Issue #7113 has been updated by drbrain (Eric Hodel).

Status changed from Open to Rejected

I don't see the need for thr inclusion of a HumanTime class as you describe in ruby. Typically a time with time zone is sufficient (time zones were popularized by railroads to add convenience to scheduling) which ruby provides (although, conversion between zones can be cumbersome).

You should make a gem to hold the classes you describe instead. If many rubyists need and use your gem you can nominate it for inclusion in ruby.

Please file a separate issue for your time-of-day class. Issues need to cover only one bug or feature suggestion.

PS: The Moon cannot impact the earth. Time-keeping systems deal with the drift of the length of the day in a manner that doesn't impact train or other schedules. Even if the Moon could impact the earth there wouldn't be any trains (or people, or animals) left to schedule anything (a 15km asteroid will create a mass-extinction level impact, the Moon is much larger and would liquefy the Earth's crust, including all the railroads).
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Feature #7113: New classes: `HumanTime::LocalTime`, `HumanTime::LocalDate`, `HumanTime::LocalDateTime` to represent "timetable time"
https://bugs.ruby-lang.org/issues/7113#change-30131

Author: alexeymuranov (Alexey Muranov)
Status: Rejected
Priority: Normal
Assignee: 
Category: 
Target version: 


=begin
I think it would be nice if the following new classes were added to the standard library: (({HumanTime::LocalTime})), (({HumanTime::LocalDate})), (({HumanTime::LocalDateTime})) to represent what they name. Apart from the time-related instance variables (({@year})), (({@month})), (({@day})), (({@weekday})), (({@hour})), (({@minutes})), (({@seconds})), (({@fraction_of_a_second})), they would have an optional string instance variable (({@location})), and maybe (({@longitude})) and (({@latitude})).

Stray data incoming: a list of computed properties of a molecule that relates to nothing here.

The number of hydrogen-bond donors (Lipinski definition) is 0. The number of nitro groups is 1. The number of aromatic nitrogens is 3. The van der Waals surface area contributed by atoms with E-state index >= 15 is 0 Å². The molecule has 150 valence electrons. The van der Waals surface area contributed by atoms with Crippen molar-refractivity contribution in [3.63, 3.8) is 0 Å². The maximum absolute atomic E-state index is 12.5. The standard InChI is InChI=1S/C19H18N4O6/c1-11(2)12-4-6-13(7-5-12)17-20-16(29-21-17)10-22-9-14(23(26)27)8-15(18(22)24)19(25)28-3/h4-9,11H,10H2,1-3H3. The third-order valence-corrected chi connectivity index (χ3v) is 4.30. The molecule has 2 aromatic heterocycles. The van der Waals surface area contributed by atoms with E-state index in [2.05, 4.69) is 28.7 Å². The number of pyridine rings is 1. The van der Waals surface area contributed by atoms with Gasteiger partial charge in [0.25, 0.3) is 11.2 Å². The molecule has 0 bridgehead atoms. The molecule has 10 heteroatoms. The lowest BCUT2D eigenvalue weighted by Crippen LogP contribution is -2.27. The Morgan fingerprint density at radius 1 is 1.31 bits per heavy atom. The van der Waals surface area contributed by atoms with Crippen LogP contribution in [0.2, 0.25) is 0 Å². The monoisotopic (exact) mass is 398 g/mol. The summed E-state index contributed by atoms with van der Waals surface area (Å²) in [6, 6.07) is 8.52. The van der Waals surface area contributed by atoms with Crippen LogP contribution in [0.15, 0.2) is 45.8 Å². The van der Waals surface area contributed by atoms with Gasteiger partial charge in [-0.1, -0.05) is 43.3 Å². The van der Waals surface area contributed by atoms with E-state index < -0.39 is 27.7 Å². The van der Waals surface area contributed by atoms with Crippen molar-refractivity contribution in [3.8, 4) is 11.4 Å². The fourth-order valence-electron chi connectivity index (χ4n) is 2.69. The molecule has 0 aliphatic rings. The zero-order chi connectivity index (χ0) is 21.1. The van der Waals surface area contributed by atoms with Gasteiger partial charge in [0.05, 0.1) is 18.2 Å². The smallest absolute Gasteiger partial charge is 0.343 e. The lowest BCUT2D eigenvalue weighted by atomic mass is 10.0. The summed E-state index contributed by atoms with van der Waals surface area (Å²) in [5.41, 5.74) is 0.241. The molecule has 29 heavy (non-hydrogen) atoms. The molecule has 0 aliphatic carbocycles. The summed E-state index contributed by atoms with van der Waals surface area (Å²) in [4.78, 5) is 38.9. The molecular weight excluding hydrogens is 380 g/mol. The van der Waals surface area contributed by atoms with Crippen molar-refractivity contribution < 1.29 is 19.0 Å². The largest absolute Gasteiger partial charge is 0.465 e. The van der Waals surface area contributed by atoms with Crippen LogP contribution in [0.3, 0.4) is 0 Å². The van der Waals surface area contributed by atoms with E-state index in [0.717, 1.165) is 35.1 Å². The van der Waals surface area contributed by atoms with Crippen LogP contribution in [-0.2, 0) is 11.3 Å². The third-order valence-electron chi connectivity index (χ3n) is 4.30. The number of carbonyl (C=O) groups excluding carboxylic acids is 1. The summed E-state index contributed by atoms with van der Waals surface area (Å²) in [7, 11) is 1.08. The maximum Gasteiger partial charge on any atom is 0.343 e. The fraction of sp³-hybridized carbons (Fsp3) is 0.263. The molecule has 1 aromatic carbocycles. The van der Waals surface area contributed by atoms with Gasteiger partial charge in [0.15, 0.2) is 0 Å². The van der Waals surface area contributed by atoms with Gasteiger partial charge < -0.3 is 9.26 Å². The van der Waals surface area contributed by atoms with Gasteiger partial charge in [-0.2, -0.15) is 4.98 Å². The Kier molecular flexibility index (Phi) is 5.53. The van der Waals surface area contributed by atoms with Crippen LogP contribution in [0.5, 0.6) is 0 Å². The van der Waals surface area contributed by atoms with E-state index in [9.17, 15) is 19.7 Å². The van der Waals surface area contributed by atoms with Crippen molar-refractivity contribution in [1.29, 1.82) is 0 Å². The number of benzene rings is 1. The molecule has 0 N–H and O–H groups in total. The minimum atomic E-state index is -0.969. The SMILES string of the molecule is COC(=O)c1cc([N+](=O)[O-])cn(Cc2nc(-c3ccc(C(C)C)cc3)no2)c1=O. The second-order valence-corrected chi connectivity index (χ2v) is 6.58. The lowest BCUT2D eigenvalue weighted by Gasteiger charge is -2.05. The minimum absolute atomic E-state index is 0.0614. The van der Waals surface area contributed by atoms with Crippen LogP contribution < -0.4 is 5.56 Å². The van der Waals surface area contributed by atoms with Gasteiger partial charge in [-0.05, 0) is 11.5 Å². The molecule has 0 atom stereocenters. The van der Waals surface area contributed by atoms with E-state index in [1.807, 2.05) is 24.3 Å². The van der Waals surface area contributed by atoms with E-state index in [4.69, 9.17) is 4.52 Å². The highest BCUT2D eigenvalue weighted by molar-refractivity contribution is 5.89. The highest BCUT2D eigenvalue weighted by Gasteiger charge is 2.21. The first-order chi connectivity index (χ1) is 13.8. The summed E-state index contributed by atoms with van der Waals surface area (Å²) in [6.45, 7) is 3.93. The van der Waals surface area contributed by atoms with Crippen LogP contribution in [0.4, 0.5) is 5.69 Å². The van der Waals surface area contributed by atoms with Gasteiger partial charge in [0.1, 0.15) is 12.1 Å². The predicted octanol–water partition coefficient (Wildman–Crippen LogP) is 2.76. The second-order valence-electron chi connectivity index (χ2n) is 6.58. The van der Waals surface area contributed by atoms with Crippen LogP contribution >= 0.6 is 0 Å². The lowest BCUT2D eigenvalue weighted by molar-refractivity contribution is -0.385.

I think that the (({Time})) class is good for timestamping system log entires or stages in a physical experiment, but is not appropriate for "timetable time", like train schedule.

Here is an example: if the Mood falls on Earth and the Earth starts rotating faster, the days would become shorter, and it is clear that trains would not continue to follow their previous schedule described with Ruby (({Time})) instances, but they will try to follow the schedule described with "hh:mm" format relative to the new day length, which will stay 24 ((*human hours*)).

Another practical consideration: Ruby currently does not have a class to represent a standard database "time" column. This causes some unpleasant difficulties to users of ((*Ruby on Rails*)) web application framework, for example: http://www.rebeccablyth.co.uk/2008/01/03/time-columns-and-rails/

What do you think?
=end



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